Tuesday, June 19, 2007

When Saying Thank You is More Than Enough

The house is full once more. Beloved firstborn is home for the summer*, merci beaucoup enfant deux finished her exams and is back at school after exam leave, and I finished all the laundry and stacked away all the uni-rooms-supplies-and-goods that were dispatched with beloved firstborn in October, but must now be assimilated into the family home. Merci beaucoup enfant deux has few needs, just a really profane credit rating on her moby and a fleet of servants to pick up everything that drops from her hands (and therefore her consciousness), on a daily basis. Ahh the joys of a house full with beloved teenagers.
Once more the house resounds with planet rock, shouts and laughter. The house phone doesn't stop ringing, and suddenly I'm the resident telephonist aurally re-acquainted with all the big tall lads who went through school with beloved firstborn. I can't wait for the first weekend house party of all his mates. I'm preparing the fatted calf for slaughter... that should take care of breakfast, then. Of course merci beacoup enfant deux plans her social events diary with military precision worthy of a Stalingrad sniper; carefully guarding admission to the family home to selected chums who have earned access to her adored brother.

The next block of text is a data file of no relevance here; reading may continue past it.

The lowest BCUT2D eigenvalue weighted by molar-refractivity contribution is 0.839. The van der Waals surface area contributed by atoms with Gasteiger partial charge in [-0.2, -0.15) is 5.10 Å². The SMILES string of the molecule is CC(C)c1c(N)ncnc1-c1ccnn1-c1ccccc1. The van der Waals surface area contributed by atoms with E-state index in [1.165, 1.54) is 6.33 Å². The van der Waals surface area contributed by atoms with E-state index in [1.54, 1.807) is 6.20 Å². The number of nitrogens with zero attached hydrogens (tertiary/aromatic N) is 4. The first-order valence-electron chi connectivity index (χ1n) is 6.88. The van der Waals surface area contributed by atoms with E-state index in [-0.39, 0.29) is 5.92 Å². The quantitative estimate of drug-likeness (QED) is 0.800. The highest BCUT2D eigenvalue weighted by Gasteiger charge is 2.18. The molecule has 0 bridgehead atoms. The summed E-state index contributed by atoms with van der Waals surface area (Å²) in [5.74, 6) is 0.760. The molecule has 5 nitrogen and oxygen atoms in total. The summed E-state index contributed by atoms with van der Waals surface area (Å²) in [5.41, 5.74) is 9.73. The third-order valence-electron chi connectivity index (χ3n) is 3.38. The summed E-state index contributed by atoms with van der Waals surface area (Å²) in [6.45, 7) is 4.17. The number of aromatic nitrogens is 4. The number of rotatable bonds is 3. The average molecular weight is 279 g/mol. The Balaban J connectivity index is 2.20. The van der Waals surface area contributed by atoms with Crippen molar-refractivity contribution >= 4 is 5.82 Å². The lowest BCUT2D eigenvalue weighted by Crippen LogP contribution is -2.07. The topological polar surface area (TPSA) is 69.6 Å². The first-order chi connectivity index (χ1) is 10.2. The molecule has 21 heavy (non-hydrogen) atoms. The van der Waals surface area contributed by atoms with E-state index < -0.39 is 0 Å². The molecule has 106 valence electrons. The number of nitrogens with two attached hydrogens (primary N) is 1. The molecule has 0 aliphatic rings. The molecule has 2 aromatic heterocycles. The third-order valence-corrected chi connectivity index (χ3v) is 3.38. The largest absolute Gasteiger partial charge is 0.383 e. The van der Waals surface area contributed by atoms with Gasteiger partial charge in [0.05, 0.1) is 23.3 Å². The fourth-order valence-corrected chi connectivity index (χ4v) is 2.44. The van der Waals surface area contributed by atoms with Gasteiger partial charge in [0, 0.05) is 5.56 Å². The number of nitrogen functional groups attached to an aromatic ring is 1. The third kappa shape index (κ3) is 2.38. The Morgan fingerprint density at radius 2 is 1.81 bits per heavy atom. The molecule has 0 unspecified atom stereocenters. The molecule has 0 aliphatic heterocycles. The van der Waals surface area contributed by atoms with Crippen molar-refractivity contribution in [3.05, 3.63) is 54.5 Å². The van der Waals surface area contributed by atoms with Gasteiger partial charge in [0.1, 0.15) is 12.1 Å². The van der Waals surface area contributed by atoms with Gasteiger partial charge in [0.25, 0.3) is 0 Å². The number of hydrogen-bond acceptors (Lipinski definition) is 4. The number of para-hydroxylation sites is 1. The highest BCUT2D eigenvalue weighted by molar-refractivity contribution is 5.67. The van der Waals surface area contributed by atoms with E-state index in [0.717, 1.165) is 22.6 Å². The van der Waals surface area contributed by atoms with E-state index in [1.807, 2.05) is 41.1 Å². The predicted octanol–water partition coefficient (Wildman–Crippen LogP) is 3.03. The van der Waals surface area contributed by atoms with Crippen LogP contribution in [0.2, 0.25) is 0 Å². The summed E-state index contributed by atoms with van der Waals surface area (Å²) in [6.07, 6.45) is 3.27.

And I remember the halls' caretaker to whom I returned his uni keys at the weekend; beloved firstborn far too busy working to do this himself. I thanked the man, and said how this handover marked the end of my only son's first year at uni. "Has he enjoyed his year?" he asked. "Oh yes," I replied, "He's grown up and had a wonderful year. And thank you for keeping an eye on him." And those few simple words held the gratitude of a mother. The world is surely populated by good and wonderful people taking care of others to whom they owe no genetic debt.
* Note how already I have accepted that the "family home" is merely the temporary stop-gap-palace-of-luxury between his "own" home at uni... I'm rather pleased I've successfully negotiated this HUGE transition.

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